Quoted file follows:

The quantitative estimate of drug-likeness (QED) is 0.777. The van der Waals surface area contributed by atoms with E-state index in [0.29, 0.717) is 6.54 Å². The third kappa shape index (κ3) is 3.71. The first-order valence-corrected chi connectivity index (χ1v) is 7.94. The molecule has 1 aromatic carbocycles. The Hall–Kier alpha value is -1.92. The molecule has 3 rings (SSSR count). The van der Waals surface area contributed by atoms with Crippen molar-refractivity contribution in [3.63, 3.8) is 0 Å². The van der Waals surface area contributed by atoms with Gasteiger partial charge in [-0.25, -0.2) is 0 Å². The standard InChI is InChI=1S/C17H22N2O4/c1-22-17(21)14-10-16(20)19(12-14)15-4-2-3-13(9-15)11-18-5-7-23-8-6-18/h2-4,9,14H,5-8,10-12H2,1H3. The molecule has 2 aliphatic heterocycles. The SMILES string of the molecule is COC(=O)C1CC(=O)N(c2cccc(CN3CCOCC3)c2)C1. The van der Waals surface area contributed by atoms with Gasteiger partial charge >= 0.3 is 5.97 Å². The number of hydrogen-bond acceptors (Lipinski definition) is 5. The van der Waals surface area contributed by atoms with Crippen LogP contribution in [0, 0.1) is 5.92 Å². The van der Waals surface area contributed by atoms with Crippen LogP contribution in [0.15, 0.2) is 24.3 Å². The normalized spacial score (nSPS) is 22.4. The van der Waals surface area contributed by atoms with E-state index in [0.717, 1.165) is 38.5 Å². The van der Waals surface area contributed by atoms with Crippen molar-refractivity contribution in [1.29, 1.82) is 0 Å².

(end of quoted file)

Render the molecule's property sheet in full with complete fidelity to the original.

The quantitative estimate of drug-likeness (QED) is 0.777. The van der Waals surface area contributed by atoms with E-state index in [0.29, 0.717) is 6.54 Å². The third kappa shape index (κ3) is 3.71. The first-order valence-corrected chi connectivity index (χ1v) is 7.94. The molecule has 1 aromatic carbocycles. The Hall–Kier alpha value is -1.92. The molecule has 3 rings (SSSR count). The van der Waals surface area contributed by atoms with Crippen molar-refractivity contribution in [3.63, 3.8) is 0 Å². The van der Waals surface area contributed by atoms with Gasteiger partial charge in [-0.25, -0.2) is 0 Å². The standard InChI is InChI=1S/C17H22N2O4/c1-22-17(21)14-10-16(20)19(12-14)15-4-2-3-13(9-15)11-18-5-7-23-8-6-18/h2-4,9,14H,5-8,10-12H2,1H3. The molecule has 2 aliphatic heterocycles. The SMILES string of the molecule is COC(=O)C1CC(=O)N(c2cccc(CN3CCOCC3)c2)C1. The van der Waals surface area contributed by atoms with Gasteiger partial charge >= 0.3 is 5.97 Å². The number of hydrogen-bond acceptors (Lipinski definition) is 5. The van der Waals surface area contributed by atoms with Crippen LogP contribution in [0, 0.1) is 5.92 Å². The van der Waals surface area contributed by atoms with Crippen LogP contribution in [0.15, 0.2) is 24.3 Å². The normalized spacial score (nSPS) is 22.4. The van der Waals surface area contributed by atoms with E-state index in [0.717, 1.165) is 38.5 Å². The van der Waals surface area contributed by atoms with Crippen molar-refractivity contribution in [1.29, 1.82) is 0 Å².